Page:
IRS 2290 Notice Decoder

The IRS sends out TONS of mail. Sometimes it’s easy to understand, sometimes it’s pretty cryptic. Here we’ll discuss the notices that are common to Form 2290, and hopefully make them a little easier to follow.

General things you should know


You should know that almost all IRS notices are created by a computer and sent through the US Mail. They are designed to fit lots of different situations and apply to tons of different kinds of people – so naturally they don’t make a lick of sense. Their correspondence will come in the regular US Mail – the IRS will never use email or social media to request personal or financial information – but if you get something like that be sure to let the IRS know.


Most IRS notices are easy to clear up with a simple phone call – but don’t call the number on the notice. That’s a generic number. If your notice is about a specific tax form then call the specific IRS hotline for that tax.

For Form 2290 that number is:
US Phone Number – 866-699-4096
International Phone Number – 859-669-5733

Always write down the name and badge number of every single IRS operator you speak with. If they give you bad advise, or the wrong answer, having their badge number is your saving grace.


IRS Notices are often sent out in error because no computer is as smart as a real person. I can’t tell you how many notices I have called about, only to be asked by the IRS, “What Notice? – this account is in good standing…” It’s always good to take the time and call to double check, but if the notice doesn’t make sense, that’s a big clue about what to expect.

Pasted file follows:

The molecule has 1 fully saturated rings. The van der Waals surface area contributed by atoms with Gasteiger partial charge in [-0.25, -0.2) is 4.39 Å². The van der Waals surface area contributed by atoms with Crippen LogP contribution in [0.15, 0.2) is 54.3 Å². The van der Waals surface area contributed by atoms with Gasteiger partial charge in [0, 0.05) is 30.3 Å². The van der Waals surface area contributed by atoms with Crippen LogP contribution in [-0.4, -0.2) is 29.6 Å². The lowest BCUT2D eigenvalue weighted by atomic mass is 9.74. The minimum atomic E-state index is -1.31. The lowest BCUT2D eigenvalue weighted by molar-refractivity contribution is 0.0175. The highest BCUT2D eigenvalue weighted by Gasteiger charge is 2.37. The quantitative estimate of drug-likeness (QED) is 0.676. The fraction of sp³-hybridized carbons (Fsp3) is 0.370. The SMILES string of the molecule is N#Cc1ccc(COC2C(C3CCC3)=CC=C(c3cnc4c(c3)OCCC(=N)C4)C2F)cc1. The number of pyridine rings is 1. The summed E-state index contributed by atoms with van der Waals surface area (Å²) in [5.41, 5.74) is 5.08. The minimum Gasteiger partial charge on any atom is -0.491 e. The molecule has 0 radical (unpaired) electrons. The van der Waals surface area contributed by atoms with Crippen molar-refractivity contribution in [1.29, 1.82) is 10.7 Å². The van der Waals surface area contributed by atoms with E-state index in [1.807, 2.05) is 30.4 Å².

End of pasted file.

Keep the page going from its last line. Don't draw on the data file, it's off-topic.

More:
What we’re going to cover

In this series of articles, I’ll discuss the most common Form 2290 IRS notices I get calls about.

I’ll show you an example of each notice, and explain each section for you in detail. I’ll also talk about how to clear up the issue on the notice.

If you’ve gotten an IRS Form 2290 Notice that isn’t covered here, please fax or email the full notice to us so we can help you decode it, and then add it to our list.

Fax – (909) 596-2042
Email –

The Disclaimer

I’m not a CPA, enrolled agent, or attorney. That means I can’t, and don’t interpret the law. I’m just a regular person who deals with this stuff a lot. While I have experience, I don’t have lots of fancy education, training or certifications. So in this series of articles (as in all of my articles) I’m just sharing my experience with you. Telling you how I’ve resolved things in the past, or what I’ve been told by the IRS when I call with my own questions. No guarantees that my advice is perfect or that it works every time! It’s just what works for me…